Most Americans Are Addicted To Their Phones, New Report Finds

More than eight in 10 Americans are addicted – not to drugs or gambling, but to their phones.

According to a new report from the American Psychological Association (APA), 86 percent of Americans say they are constantly checking their emails, texts or social media accounts on an average day.

And it’s getting to them.  

Researchers surveyed more than 3,500 adults and found that “constant checkers”—or those who consistently glance at their phones in the run of a day—had higher levels of stress than those who spent less time checking their gadgets. Almost one fifth of Americans say technology causes them stress.

Social media is largely to blame, with 42 percent of constant checkers saying they’re stressed out by the political and cultural conversations taking place on their newsfeeds.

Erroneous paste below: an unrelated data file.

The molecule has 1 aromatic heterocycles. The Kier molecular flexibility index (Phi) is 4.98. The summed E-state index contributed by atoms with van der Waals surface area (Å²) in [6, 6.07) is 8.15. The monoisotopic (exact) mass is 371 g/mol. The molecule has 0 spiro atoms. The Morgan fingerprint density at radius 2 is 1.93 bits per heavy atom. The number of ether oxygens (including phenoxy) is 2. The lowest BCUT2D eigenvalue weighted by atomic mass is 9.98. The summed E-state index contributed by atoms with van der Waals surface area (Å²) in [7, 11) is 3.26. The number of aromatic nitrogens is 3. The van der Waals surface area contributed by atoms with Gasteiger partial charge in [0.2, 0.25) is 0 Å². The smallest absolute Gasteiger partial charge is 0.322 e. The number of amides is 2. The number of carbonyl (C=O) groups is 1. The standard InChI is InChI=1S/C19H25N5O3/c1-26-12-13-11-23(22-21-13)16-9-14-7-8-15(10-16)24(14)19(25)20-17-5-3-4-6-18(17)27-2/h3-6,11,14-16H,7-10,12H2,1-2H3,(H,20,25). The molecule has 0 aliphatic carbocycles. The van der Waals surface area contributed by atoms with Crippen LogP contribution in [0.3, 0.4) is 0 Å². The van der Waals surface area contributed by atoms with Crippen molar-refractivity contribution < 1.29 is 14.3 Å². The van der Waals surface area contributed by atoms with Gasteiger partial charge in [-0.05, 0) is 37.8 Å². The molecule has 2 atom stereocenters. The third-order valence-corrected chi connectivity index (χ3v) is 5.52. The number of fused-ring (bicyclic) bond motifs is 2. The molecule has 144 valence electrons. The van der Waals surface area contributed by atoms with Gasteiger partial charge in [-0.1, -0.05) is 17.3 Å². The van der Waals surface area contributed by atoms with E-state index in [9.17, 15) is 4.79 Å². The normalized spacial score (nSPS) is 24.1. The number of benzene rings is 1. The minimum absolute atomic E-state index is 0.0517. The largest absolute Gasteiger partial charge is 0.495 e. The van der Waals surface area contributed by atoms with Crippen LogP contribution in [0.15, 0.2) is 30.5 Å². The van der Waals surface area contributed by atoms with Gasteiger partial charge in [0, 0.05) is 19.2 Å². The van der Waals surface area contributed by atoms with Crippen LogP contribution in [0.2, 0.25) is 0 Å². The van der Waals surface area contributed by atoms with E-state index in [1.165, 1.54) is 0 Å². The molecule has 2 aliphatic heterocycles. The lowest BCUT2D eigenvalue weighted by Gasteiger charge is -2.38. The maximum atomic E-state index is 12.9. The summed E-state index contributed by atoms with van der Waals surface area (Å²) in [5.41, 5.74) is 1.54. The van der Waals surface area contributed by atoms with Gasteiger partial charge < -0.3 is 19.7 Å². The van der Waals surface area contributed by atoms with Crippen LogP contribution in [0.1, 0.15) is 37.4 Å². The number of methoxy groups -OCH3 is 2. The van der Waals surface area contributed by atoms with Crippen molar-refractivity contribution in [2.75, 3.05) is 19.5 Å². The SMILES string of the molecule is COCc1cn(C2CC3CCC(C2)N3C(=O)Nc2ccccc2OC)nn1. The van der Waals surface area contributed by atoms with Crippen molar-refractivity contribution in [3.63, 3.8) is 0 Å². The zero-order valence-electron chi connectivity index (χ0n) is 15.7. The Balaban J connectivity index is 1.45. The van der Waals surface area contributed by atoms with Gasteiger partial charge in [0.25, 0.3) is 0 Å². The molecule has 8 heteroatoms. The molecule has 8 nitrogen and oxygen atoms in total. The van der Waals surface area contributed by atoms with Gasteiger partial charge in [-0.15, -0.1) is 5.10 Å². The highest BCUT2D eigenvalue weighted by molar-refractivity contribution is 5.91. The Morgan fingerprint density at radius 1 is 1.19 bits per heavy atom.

Moreover, 42 percent of constant checkers also said they were concerned about social media’s impact on their mental and physical health, while only 27 percent of people who were less hooked on their gadgets felt the same way.

They may have reason to be concerned, according to the report, which found that 44 percent of constant checkers felt disconnected from their loved ones.

There’s something to be said for a willingness to change, however, as about 65 percent of Americans think a digital detox would be beneficial. 

Unfortunately (and perhaps unsurprisingly) only about a third of people actually go through with such a thing. It seems our pockets weigh us down more than we might care to think. 

h/t Men's Health 


A non-profit group of over 150 current and former athletes is calling for marijuana to be removed form the World Anti-Doping Agency's prohibited substances list. Medical marijuana legalization is spreading across the US, but most pro-athletes are still prevented from accessing it. That's because most major sports leagues follow drug guidelines set by the World Anti-Doping Agency (WADA), which bans athletes from using cannabis even outside of competition.

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